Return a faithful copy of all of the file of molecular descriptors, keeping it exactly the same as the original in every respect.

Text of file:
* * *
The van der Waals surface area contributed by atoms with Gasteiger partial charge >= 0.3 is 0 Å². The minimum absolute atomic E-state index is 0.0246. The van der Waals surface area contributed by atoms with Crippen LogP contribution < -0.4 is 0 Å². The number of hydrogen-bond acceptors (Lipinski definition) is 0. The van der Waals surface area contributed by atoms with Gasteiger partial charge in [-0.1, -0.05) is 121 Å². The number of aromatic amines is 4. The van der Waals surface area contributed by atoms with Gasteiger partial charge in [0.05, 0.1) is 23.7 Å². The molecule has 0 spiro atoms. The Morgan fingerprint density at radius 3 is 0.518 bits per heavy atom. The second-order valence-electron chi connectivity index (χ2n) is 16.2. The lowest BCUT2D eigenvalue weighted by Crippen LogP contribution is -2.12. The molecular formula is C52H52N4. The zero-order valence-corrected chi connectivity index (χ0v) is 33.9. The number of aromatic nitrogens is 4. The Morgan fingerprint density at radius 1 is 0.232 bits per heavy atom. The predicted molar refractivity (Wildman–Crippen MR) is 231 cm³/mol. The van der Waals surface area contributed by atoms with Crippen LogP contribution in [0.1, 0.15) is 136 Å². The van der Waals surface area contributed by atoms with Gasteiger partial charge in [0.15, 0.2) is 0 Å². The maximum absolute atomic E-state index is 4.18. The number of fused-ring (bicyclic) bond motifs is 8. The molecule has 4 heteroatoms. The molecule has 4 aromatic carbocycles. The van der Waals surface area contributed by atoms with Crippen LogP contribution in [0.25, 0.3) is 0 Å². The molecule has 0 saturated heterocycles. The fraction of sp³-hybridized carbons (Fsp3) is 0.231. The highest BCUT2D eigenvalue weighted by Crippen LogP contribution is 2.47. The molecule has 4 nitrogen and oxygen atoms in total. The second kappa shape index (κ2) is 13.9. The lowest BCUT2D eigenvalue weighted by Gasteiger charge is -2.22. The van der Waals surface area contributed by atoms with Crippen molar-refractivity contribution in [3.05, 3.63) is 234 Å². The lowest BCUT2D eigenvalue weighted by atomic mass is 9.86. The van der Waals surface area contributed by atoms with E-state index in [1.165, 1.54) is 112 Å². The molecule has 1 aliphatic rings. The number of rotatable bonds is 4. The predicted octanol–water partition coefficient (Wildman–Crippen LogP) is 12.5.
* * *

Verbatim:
The van der Waals surface area contributed by atoms with Gasteiger partial charge >= 0.3 is 0 Å². The minimum absolute atomic E-state index is 0.0246. The van der Waals surface area contributed by atoms with Crippen LogP contribution < -0.4 is 0 Å². The number of hydrogen-bond acceptors (Lipinski definition) is 0. The van der Waals surface area contributed by atoms with Gasteiger partial charge in [-0.1, -0.05) is 121 Å². The number of aromatic amines is 4. The van der Waals surface area contributed by atoms with Gasteiger partial charge in [0.05, 0.1) is 23.7 Å². The molecule has 0 spiro atoms. The Morgan fingerprint density at radius 3 is 0.518 bits per heavy atom. The second-order valence-electron chi connectivity index (χ2n) is 16.2. The lowest BCUT2D eigenvalue weighted by Crippen LogP contribution is -2.12. The molecular formula is C52H52N4. The zero-order valence-corrected chi connectivity index (χ0v) is 33.9. The number of aromatic nitrogens is 4. The Morgan fingerprint density at radius 1 is 0.232 bits per heavy atom. The predicted molar refractivity (Wildman–Crippen MR) is 231 cm³/mol. The van der Waals surface area contributed by atoms with Crippen LogP contribution in [0.1, 0.15) is 136 Å². The van der Waals surface area contributed by atoms with Gasteiger partial charge in [0.15, 0.2) is 0 Å². The maximum absolute atomic E-state index is 4.18. The number of fused-ring (bicyclic) bond motifs is 8. The molecule has 4 heteroatoms. The molecule has 4 aromatic carbocycles. The van der Waals surface area contributed by atoms with Crippen LogP contribution in [0.25, 0.3) is 0 Å². The molecule has 0 saturated heterocycles. The fraction of sp³-hybridized carbons (Fsp3) is 0.231. The highest BCUT2D eigenvalue weighted by Crippen LogP contribution is 2.47. The molecule has 4 nitrogen and oxygen atoms in total. The second kappa shape index (κ2) is 13.9. The lowest BCUT2D eigenvalue weighted by Gasteiger charge is -2.22. The van der Waals surface area contributed by atoms with Crippen molar-refractivity contribution in [3.05, 3.63) is 234 Å². The lowest BCUT2D eigenvalue weighted by atomic mass is 9.86. The van der Waals surface area contributed by atoms with E-state index in [1.165, 1.54) is 112 Å². The molecule has 1 aliphatic rings. The number of rotatable bonds is 4. The predicted octanol–water partition coefficient (Wildman–Crippen LogP) is 12.5.